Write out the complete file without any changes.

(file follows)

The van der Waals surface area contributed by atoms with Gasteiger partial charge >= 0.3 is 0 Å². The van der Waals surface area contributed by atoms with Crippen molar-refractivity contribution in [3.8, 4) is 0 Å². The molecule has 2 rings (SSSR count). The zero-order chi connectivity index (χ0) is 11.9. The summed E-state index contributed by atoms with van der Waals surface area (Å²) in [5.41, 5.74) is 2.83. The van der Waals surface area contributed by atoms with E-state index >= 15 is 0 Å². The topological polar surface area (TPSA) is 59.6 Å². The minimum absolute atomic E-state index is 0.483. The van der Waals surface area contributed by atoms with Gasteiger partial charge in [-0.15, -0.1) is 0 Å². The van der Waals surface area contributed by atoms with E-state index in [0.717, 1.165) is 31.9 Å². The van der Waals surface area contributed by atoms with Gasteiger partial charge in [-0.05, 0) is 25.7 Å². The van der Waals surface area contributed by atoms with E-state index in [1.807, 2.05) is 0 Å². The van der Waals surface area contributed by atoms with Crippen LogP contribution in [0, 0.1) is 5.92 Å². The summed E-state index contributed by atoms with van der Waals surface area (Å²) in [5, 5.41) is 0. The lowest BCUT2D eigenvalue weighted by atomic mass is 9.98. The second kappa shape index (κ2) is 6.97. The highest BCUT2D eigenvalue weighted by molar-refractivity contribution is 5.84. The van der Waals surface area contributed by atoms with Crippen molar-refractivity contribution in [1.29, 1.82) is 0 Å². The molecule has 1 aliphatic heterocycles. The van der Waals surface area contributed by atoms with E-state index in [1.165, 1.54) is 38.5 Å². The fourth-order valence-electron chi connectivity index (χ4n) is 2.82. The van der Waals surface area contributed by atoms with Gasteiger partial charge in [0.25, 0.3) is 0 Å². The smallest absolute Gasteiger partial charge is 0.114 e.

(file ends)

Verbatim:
The van der Waals surface area contributed by atoms with Gasteiger partial charge >= 0.3 is 0 Å². The van der Waals surface area contributed by atoms with Crippen molar-refractivity contribution in [3.8, 4) is 0 Å². The molecule has 2 rings (SSSR count). The zero-order chi connectivity index (χ0) is 11.9. The summed E-state index contributed by atoms with van der Waals surface area (Å²) in [5.41, 5.74) is 2.83. The van der Waals surface area contributed by atoms with E-state index >= 15 is 0 Å². The topological polar surface area (TPSA) is 59.6 Å². The minimum absolute atomic E-state index is 0.483. The van der Waals surface area contributed by atoms with Gasteiger partial charge in [-0.15, -0.1) is 0 Å². The van der Waals surface area contributed by atoms with E-state index in [0.717, 1.165) is 31.9 Å². The van der Waals surface area contributed by atoms with Gasteiger partial charge in [-0.05, 0) is 25.7 Å². The van der Waals surface area contributed by atoms with E-state index in [1.807, 2.05) is 0 Å². The van der Waals surface area contributed by atoms with Crippen LogP contribution in [0, 0.1) is 5.92 Å². The summed E-state index contributed by atoms with van der Waals surface area (Å²) in [5, 5.41) is 0. The lowest BCUT2D eigenvalue weighted by atomic mass is 9.98. The second kappa shape index (κ2) is 6.97. The highest BCUT2D eigenvalue weighted by molar-refractivity contribution is 5.84. The van der Waals surface area contributed by atoms with Crippen molar-refractivity contribution in [1.29, 1.82) is 0 Å². The molecule has 1 aliphatic heterocycles. The van der Waals surface area contributed by atoms with E-state index in [1.165, 1.54) is 38.5 Å². The fourth-order valence-electron chi connectivity index (χ4n) is 2.82. The van der Waals surface area contributed by atoms with Gasteiger partial charge in [0.25, 0.3) is 0 Å². The smallest absolute Gasteiger partial charge is 0.114 e.